Farmers Loop Road and Badger Road, loop roads north and east of Fairbanks, were home to major farming activity. Badger Road is named for Harry Markley Badger, an early resident of Fairbanks who established a farm along the road and became known as "the Strawberry King". Ballaine and McGrath Roads, side roads of Farmers Loop Road, were named for prominent local farmers, whose farms were in the immediate vicinity of their respective namesake roads. Despite early efforts by the Alaska Loyal League, the Tanana Valley Agriculture Association and William Fentress Thompson, the editor-publisher of the Fairbanks Daily News-Miner, to encourage food production, agriculture in the area was never able to support the population, although it came close in the 1920s; the construction of Ladd Army Airfield starting in 1939, part of a larger effort by the federal government during the New Deal and World War II to install major infrastructure in the territory for the first time, fostered an economic and population boom in Fairbanks which extended beyond the end of the war.
In the 1940s the Canol pipeline extended north from Whitehorse for a few years. The Haines - Fairbanks 626 mile long 8" petroleum products pipeline was constructed during the period 1953-55; the presence of the U. S. military has remained strong in Fairbanks. Ladd became Fort Wainwright in 1960. Fairbanks suffered from several floods in its first seven decades, whether from ice jams during spring breakup or heavy rainfall; the first bridge crossing the Chena River, a wooden structure built in 1904 to extend Turner Street northward to connect with the wagon roads leading to the gold mining camps washed out before a permanent bridge was constructed at Cushman Street in 1917 by the Alaska Road Commission. On August 14, 1967, after record rainfall upstream, the Chena began to surge over its banks, flooding the entire town of Fairbanks overnight; this disaster led to the creation of the Chena River Lakes Flood Control Project, which built and operates the 50-foot-high Moose Creek Dam in the Chena River and accompanying 8-mile-long spillway.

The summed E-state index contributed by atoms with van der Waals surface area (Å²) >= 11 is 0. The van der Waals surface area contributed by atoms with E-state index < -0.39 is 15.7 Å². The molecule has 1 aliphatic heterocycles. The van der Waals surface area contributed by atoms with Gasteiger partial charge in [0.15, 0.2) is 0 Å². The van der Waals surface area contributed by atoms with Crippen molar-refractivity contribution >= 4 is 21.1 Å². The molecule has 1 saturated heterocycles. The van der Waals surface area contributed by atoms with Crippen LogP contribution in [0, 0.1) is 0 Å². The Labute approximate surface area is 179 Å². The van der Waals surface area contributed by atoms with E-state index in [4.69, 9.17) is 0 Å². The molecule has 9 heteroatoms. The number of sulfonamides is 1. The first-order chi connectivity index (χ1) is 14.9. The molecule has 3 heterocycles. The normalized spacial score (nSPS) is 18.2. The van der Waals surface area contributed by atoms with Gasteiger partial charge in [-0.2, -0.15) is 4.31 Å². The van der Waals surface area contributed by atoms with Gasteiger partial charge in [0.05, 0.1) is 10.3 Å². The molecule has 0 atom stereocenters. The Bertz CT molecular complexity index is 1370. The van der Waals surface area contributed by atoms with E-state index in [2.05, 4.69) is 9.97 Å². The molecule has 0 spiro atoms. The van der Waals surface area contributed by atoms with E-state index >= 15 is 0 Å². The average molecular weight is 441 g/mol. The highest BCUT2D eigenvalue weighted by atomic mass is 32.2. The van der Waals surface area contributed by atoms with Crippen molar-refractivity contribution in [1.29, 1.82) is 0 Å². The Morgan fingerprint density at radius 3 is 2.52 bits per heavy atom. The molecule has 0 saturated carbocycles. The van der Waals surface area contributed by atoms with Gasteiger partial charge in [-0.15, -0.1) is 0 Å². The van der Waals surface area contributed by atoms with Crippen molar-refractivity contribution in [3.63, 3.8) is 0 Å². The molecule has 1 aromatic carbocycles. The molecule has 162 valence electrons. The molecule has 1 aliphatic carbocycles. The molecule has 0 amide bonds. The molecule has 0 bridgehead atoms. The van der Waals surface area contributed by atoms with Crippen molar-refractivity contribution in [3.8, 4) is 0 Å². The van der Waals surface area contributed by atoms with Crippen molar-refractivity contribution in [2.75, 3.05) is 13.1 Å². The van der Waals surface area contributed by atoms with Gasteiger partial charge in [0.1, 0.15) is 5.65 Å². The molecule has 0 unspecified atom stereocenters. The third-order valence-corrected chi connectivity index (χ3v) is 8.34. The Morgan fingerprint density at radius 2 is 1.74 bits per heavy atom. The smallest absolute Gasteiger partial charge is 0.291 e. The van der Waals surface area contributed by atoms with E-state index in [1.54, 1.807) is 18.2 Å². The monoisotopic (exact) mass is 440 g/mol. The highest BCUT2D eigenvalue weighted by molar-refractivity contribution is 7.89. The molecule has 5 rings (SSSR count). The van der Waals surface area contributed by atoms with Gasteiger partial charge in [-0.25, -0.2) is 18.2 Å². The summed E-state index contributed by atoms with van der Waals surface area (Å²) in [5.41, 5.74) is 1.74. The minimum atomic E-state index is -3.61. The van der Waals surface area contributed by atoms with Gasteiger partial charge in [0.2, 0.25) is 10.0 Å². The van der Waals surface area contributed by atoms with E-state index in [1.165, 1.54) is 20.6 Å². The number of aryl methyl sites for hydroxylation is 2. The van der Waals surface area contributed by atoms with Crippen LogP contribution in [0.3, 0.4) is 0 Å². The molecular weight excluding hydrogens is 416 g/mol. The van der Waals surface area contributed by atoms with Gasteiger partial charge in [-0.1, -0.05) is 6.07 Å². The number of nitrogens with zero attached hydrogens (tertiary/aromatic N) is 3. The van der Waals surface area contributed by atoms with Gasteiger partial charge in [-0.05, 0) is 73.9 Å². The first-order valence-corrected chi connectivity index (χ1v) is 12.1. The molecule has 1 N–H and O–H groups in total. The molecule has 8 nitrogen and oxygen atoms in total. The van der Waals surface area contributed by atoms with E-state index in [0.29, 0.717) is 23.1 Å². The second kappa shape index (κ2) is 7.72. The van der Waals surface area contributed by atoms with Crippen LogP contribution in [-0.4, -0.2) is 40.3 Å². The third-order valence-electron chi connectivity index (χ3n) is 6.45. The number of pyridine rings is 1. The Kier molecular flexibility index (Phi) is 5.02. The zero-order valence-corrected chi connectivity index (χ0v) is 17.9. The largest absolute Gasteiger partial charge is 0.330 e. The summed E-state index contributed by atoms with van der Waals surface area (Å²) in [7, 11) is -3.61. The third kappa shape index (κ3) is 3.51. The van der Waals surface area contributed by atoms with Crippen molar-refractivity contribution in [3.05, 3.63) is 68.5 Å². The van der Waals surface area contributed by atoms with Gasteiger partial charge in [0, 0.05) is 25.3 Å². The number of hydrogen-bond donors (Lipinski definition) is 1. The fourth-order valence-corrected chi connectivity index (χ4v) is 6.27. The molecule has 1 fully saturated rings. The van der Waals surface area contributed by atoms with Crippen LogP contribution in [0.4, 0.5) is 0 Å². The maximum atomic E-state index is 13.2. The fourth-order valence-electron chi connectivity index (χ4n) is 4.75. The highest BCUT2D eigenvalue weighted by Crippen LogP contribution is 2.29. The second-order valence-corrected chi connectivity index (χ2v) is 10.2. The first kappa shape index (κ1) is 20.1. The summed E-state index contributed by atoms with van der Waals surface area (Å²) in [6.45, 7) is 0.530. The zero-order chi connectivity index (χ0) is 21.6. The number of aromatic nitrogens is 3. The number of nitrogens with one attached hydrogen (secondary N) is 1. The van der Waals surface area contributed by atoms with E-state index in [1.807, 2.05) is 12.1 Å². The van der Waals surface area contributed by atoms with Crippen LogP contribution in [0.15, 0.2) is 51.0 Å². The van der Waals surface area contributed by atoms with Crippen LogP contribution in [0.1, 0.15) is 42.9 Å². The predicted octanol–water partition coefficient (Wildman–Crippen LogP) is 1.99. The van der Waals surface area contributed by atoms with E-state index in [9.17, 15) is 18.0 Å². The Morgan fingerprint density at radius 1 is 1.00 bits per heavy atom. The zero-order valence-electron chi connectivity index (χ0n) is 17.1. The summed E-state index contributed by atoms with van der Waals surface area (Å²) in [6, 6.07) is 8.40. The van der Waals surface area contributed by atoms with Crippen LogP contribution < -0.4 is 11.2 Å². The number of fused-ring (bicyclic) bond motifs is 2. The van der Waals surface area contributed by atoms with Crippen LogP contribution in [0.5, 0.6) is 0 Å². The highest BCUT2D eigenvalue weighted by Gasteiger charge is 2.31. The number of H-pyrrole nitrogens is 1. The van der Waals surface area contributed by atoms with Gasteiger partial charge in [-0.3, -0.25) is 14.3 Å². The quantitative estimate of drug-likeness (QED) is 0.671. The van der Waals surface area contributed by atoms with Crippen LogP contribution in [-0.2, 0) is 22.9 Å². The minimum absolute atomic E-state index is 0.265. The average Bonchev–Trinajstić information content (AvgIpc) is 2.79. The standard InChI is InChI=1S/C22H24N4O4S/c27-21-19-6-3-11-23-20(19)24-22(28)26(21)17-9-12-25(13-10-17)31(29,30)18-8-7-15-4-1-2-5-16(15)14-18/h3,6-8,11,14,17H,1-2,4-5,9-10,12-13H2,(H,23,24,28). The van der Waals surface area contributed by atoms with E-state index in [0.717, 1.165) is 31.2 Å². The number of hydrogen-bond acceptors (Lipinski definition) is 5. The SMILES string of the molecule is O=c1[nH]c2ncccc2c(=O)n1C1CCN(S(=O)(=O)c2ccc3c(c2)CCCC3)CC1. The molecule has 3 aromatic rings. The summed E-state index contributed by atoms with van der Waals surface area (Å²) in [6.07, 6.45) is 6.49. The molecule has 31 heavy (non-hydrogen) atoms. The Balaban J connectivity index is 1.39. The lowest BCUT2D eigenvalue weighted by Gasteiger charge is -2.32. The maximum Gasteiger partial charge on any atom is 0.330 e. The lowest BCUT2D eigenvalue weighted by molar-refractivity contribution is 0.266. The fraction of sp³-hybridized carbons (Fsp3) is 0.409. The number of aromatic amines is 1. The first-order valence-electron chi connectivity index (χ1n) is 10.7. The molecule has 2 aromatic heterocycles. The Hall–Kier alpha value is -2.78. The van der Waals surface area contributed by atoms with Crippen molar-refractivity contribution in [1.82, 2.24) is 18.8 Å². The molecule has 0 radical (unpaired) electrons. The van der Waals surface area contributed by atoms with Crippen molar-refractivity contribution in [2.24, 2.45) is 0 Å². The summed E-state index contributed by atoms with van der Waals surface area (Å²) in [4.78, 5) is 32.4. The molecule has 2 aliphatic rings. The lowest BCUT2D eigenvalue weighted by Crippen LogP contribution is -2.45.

The project was designed to prevent a repetition of the 1967 flood by being able to
Yukon–Koyukuk School District
Yukon–Koyukuk School District is a school district headquartered in College, a census-designated place in Fairbanks North Star Borough, Alaska. It serves the Yukon–Koyukuk area. Allakaket School Gladys Dart School Andrew K. Demoski School Jimmy Huntington School Kaltag School Merreline A. Kangas School Minto School Johnny Oldman School Ella B. Vernetti School Students may receive services from the Raven Homeschool statewide homeschooling program. Closed schools: Bettles - Bettles Field School Coldfoot Wiseman Yukon–Koyukuk School District website
Donald C. "Donny" Olson is a Democratic member of the Alaska Senate, representing the T district since 2001. He was appointed to the Alaska State Medical Board by Governor Tony Knowles in 1995 where he would serve until he was sworn into the Alaska Senate in 2001. Olson caucused with the Republicans in the majority during the 28th Senate, from 2013 to 2014, but he was not invited to participate in the organization of the majority caucus for the 29th Senate, he is a member of the Democratic minority caucus. Media related to Donny Olson at Wikimedia Commons Alaska State Legislature - Senator Donald Olson official AK Senate website Project Vote Smart - Representative Donald Olson profile Follow the Money - Donald Olson 2006 2004 2000 Senate campaign contributions 2006 Lieutenant Governor campaign contributions Donny Olson at 100 Years of Alaska's Legislature